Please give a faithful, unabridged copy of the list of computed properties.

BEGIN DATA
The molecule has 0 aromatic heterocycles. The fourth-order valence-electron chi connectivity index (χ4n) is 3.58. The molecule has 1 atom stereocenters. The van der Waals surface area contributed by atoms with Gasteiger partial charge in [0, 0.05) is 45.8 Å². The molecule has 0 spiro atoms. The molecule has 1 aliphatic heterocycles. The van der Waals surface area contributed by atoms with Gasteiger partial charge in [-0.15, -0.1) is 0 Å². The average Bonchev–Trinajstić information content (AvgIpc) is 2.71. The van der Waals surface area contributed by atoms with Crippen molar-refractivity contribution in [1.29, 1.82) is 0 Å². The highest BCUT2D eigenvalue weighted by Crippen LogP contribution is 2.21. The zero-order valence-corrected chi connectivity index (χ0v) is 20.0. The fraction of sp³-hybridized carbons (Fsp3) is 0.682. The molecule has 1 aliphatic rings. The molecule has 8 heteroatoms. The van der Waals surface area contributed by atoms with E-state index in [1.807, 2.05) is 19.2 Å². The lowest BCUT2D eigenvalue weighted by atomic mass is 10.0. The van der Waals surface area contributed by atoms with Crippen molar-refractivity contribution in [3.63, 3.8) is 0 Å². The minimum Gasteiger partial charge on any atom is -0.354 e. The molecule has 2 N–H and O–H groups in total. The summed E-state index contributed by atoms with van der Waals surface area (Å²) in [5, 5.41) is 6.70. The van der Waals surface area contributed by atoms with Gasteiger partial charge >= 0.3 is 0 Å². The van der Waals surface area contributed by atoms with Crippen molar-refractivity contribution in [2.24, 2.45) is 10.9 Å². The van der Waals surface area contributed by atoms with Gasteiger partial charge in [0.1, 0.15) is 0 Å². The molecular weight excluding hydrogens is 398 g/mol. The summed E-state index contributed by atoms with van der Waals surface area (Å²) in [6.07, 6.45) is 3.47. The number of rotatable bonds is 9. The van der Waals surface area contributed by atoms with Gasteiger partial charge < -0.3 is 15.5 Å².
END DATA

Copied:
The molecule has 0 aromatic heterocycles. The fourth-order valence-electron chi connectivity index (χ4n) is 3.58. The molecule has 1 atom stereocenters. The van der Waals surface area contributed by atoms with Gasteiger partial charge in [0, 0.05) is 45.8 Å². The molecule has 0 spiro atoms. The molecule has 1 aliphatic heterocycles. The van der Waals surface area contributed by atoms with Gasteiger partial charge in [-0.15, -0.1) is 0 Å². The average Bonchev–Trinajstić information content (AvgIpc) is 2.71. The van der Waals surface area contributed by atoms with Crippen molar-refractivity contribution in [1.29, 1.82) is 0 Å². The highest BCUT2D eigenvalue weighted by Crippen LogP contribution is 2.21. The zero-order valence-corrected chi connectivity index (χ0v) is 20.0. The fraction of sp³-hybridized carbons (Fsp3) is 0.682. The molecule has 1 aliphatic rings. The molecule has 8 heteroatoms. The van der Waals surface area contributed by atoms with E-state index in [1.807, 2.05) is 19.2 Å². The lowest BCUT2D eigenvalue weighted by atomic mass is 10.0. The van der Waals surface area contributed by atoms with Crippen molar-refractivity contribution in [3.63, 3.8) is 0 Å². The minimum Gasteiger partial charge on any atom is -0.354 e. The molecule has 2 N–H and O–H groups in total. The summed E-state index contributed by atoms with van der Waals surface area (Å²) in [5, 5.41) is 6.70. The van der Waals surface area contributed by atoms with Gasteiger partial charge >= 0.3 is 0 Å². The van der Waals surface area contributed by atoms with Crippen molar-refractivity contribution in [2.24, 2.45) is 10.9 Å². The van der Waals surface area contributed by atoms with Gasteiger partial charge in [0.1, 0.15) is 0 Å². The molecular weight excluding hydrogens is 398 g/mol. The summed E-state index contributed by atoms with van der Waals surface area (Å²) in [6.07, 6.45) is 3.47. The number of rotatable bonds is 9. The van der Waals surface area contributed by atoms with Gasteiger partial charge < -0.3 is 15.5 Å².